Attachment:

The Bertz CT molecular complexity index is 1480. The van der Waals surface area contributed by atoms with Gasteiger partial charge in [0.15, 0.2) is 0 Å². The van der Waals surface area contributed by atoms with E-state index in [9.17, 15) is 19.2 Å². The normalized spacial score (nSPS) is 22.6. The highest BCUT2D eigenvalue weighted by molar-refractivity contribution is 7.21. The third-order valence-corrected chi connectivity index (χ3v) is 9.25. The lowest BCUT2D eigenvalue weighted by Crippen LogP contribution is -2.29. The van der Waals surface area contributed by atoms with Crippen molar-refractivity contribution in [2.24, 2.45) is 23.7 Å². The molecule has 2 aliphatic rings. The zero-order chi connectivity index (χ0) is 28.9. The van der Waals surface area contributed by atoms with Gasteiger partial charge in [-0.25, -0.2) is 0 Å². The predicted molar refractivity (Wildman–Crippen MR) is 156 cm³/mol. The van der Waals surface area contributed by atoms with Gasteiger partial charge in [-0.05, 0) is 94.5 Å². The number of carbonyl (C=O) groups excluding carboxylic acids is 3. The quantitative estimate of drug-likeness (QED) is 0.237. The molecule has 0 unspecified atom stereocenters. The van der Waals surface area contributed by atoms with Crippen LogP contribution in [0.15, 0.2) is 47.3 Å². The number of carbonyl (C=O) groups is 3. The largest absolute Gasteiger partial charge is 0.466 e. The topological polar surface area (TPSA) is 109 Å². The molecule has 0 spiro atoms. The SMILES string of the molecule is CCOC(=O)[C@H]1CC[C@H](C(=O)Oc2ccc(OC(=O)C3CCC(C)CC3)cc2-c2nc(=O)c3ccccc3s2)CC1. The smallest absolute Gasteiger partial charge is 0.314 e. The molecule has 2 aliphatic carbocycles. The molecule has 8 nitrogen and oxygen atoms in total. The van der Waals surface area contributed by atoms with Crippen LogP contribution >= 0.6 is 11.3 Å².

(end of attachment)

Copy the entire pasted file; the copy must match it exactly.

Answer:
The Bertz CT molecular complexity index is 1480. The van der Waals surface area contributed by atoms with Gasteiger partial charge in [0.15, 0.2) is 0 Å². The van der Waals surface area contributed by atoms with E-state index in [9.17, 15) is 19.2 Å². The normalized spacial score (nSPS) is 22.6. The highest BCUT2D eigenvalue weighted by molar-refractivity contribution is 7.21. The third-order valence-corrected chi connectivity index (χ3v) is 9.25. The lowest BCUT2D eigenvalue weighted by Crippen LogP contribution is -2.29. The van der Waals surface area contributed by atoms with Crippen molar-refractivity contribution in [2.24, 2.45) is 23.7 Å². The molecule has 2 aliphatic rings. The zero-order chi connectivity index (χ0) is 28.9. The van der Waals surface area contributed by atoms with Gasteiger partial charge in [-0.25, -0.2) is 0 Å². The predicted molar refractivity (Wildman–Crippen MR) is 156 cm³/mol. The van der Waals surface area contributed by atoms with Gasteiger partial charge in [-0.05, 0) is 94.5 Å². The number of carbonyl (C=O) groups excluding carboxylic acids is 3. The quantitative estimate of drug-likeness (QED) is 0.237. The molecule has 0 unspecified atom stereocenters. The van der Waals surface area contributed by atoms with Crippen LogP contribution in [0.15, 0.2) is 47.3 Å². The number of carbonyl (C=O) groups is 3. The largest absolute Gasteiger partial charge is 0.466 e. The topological polar surface area (TPSA) is 109 Å². The molecule has 0 spiro atoms. The SMILES string of the molecule is CCOC(=O)[C@H]1CC[C@H](C(=O)Oc2ccc(OC(=O)C3CCC(C)CC3)cc2-c2nc(=O)c3ccccc3s2)CC1. The smallest absolute Gasteiger partial charge is 0.314 e. The molecule has 2 aliphatic carbocycles. The molecule has 8 nitrogen and oxygen atoms in total. The van der Waals surface area contributed by atoms with Crippen LogP contribution >= 0.6 is 11.3 Å².